Because the conflict over homosexuality is not unique to Anglicanism, civil libertarians in this country, and other people as well, should also be aware of the archbishop and his movement. Gifts from such wealthy donors as Howard Ahmanson Jr. and the Bradley, Coors and Scaife families, or their foundations, allow the Washington-based Institute on Religion and Democracy to sponsor so- called "renewal" movements that fight the inclusion of gays and lesbians within the Episcopal, Methodist, Presbyterian and Lutheran churches and in the United Church of Christ. Should the institute succeed in "renewing" these churches, what we see in Nigeria today may well be on the agenda of the Christian right tomorrow.
Many countries have laws restricting marriage on any number of grounds. Some of these, such as age, kinship and marital status, for instance, are prudent, while most of us believe other sorts of restrictions, including race and religion, are oppressive and indefensible. Our global community has certainly achieved no consensus on the issue of same-sex marriage or the related issues of civil unions.
But the Nigerian law has crossed the line in several important respects. Its most outrageous provision deals not with marriage but with "same-sex relationships" and prohibits essentially any public or private activity in any way related to homosexuality. It reads in part: "Publicity, procession and public show of same sex amorous relationship through the electronic or print media physically, directly, indirectly or otherwise are prohibited in Nigeria."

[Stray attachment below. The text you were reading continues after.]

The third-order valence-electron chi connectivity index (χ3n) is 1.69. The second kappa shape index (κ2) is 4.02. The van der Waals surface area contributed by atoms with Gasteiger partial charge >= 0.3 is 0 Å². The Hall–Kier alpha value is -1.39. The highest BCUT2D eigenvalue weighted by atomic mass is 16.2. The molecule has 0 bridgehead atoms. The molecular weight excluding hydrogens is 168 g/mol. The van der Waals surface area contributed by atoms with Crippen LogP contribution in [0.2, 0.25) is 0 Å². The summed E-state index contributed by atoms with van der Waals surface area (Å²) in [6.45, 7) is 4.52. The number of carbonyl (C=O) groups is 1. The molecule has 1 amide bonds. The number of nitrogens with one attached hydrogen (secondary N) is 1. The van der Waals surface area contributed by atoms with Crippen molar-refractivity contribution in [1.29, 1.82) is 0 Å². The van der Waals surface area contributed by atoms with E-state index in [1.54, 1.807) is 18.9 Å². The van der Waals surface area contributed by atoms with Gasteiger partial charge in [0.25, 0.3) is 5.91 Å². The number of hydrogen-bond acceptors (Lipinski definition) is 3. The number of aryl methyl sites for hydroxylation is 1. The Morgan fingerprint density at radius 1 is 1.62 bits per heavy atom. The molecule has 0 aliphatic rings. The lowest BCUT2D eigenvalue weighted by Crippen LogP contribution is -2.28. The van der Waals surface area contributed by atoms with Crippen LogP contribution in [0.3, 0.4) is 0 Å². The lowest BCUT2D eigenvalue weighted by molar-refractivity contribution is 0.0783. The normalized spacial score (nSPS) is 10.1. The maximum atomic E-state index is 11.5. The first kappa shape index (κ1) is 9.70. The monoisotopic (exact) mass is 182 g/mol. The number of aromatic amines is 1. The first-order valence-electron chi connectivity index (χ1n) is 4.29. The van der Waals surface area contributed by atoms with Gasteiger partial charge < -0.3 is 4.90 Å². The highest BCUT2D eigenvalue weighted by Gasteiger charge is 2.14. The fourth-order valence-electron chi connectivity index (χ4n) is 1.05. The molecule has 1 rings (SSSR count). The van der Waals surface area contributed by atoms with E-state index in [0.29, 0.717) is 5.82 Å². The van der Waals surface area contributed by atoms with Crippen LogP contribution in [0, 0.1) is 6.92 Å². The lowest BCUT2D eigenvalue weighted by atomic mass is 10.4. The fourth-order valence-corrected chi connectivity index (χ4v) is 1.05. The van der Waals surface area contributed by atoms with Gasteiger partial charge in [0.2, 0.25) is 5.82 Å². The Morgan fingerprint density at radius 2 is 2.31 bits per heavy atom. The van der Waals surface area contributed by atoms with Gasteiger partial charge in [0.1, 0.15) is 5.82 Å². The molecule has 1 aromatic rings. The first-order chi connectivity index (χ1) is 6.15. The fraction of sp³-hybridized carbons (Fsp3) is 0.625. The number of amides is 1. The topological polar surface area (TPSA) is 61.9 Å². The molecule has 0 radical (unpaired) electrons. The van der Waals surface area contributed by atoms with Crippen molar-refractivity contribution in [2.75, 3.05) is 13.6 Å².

Any person involved in the "sustenance, procession or meetings, publicity and public show of same sex amorous relationship directly or indirectly" is subject to five years' imprisonment.
The archbishop's support for this law violates numerous Anglican Communion documents that call for a "listening process" involving gay Christians and their leaders. But his contempt for international agreements also extends to Articles 18-20 of the United Nations Universal Declaration on Human Rights, which articulates the rights to freedom of thought, conscience, religion, association and assembly.
Surprisingly, few voices -- Anglican or otherwise -- have been raised in opposition to the archbishop. When I compare this silence with the cacophony that followed the Episcopal Church's decision to consecrate the Rt. Rev. Gene Robinson, a gay man who lives openly with his partner, as the bishop of New Hampshire, I am compelled to ask whether the global Christian community has lost not only its backbone but its moral bearings. Have we become so cowed by the periodic eruptions about the decadent West that Archbishop Akinola and his allies issue that we are no longer willing to name an injustice when we see one?
I also feel compelled to ask the archbishop's many high-profile supporters in this country why they have not publicly dissociated themselves from his attack on the human rights of a vulnerable population. Is it because they support this sort of legislation, or because the rights of gay men and women are not worth the risk of tangling with an important alliance?
As a matter of logic, it must be one or the other, and it is urgent that members of our church, and citizens of our country, know your mind.
The writer is Episcopal bishop of Washington.